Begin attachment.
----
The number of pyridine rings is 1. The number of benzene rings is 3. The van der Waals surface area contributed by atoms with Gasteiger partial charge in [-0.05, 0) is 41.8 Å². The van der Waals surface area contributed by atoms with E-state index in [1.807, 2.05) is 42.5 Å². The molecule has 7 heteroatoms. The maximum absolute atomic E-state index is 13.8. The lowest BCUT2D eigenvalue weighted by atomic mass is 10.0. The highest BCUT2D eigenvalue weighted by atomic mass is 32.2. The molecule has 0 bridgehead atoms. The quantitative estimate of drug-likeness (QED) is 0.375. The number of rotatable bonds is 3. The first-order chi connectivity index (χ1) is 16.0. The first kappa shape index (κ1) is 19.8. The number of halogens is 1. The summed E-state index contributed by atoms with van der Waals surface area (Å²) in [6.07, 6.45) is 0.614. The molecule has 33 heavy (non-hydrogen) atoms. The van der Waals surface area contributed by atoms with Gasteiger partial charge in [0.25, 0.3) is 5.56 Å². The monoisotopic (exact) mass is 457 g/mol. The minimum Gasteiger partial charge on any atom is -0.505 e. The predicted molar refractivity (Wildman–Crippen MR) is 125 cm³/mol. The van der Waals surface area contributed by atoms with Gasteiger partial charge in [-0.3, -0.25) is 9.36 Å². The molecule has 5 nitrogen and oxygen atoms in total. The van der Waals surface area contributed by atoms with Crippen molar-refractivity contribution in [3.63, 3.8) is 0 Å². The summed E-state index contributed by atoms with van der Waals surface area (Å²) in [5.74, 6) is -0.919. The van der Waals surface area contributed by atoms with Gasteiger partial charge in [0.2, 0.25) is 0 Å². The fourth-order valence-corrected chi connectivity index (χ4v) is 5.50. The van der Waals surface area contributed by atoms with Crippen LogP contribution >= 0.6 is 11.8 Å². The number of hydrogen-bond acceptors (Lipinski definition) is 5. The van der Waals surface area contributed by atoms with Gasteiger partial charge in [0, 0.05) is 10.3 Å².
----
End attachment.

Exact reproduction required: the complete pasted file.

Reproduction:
The number of pyridine rings is 1. The number of benzene rings is 3. The van der Waals surface area contributed by atoms with Gasteiger partial charge in [-0.05, 0) is 41.8 Å². The van der Waals surface area contributed by atoms with E-state index in [1.807, 2.05) is 42.5 Å². The molecule has 7 heteroatoms. The maximum absolute atomic E-state index is 13.8. The lowest BCUT2D eigenvalue weighted by atomic mass is 10.0. The highest BCUT2D eigenvalue weighted by atomic mass is 32.2. The molecule has 0 bridgehead atoms. The quantitative estimate of drug-likeness (QED) is 0.375. The number of rotatable bonds is 3. The first-order chi connectivity index (χ1) is 16.0. The first kappa shape index (κ1) is 19.8. The number of halogens is 1. The summed E-state index contributed by atoms with van der Waals surface area (Å²) in [6.07, 6.45) is 0.614. The molecule has 33 heavy (non-hydrogen) atoms. The van der Waals surface area contributed by atoms with Gasteiger partial charge in [0.25, 0.3) is 5.56 Å². The monoisotopic (exact) mass is 457 g/mol. The minimum Gasteiger partial charge on any atom is -0.505 e. The predicted molar refractivity (Wildman–Crippen MR) is 125 cm³/mol. The van der Waals surface area contributed by atoms with Gasteiger partial charge in [-0.3, -0.25) is 9.36 Å². The molecule has 5 nitrogen and oxygen atoms in total. The van der Waals surface area contributed by atoms with Crippen molar-refractivity contribution in [3.63, 3.8) is 0 Å². The summed E-state index contributed by atoms with van der Waals surface area (Å²) in [5.74, 6) is -0.919. The van der Waals surface area contributed by atoms with Gasteiger partial charge in [0.2, 0.25) is 0 Å². The fourth-order valence-corrected chi connectivity index (χ4v) is 5.50. The van der Waals surface area contributed by atoms with Crippen LogP contribution >= 0.6 is 11.8 Å². The number of hydrogen-bond acceptors (Lipinski definition) is 5. The van der Waals surface area contributed by atoms with Gasteiger partial charge in [0, 0.05) is 10.3 Å².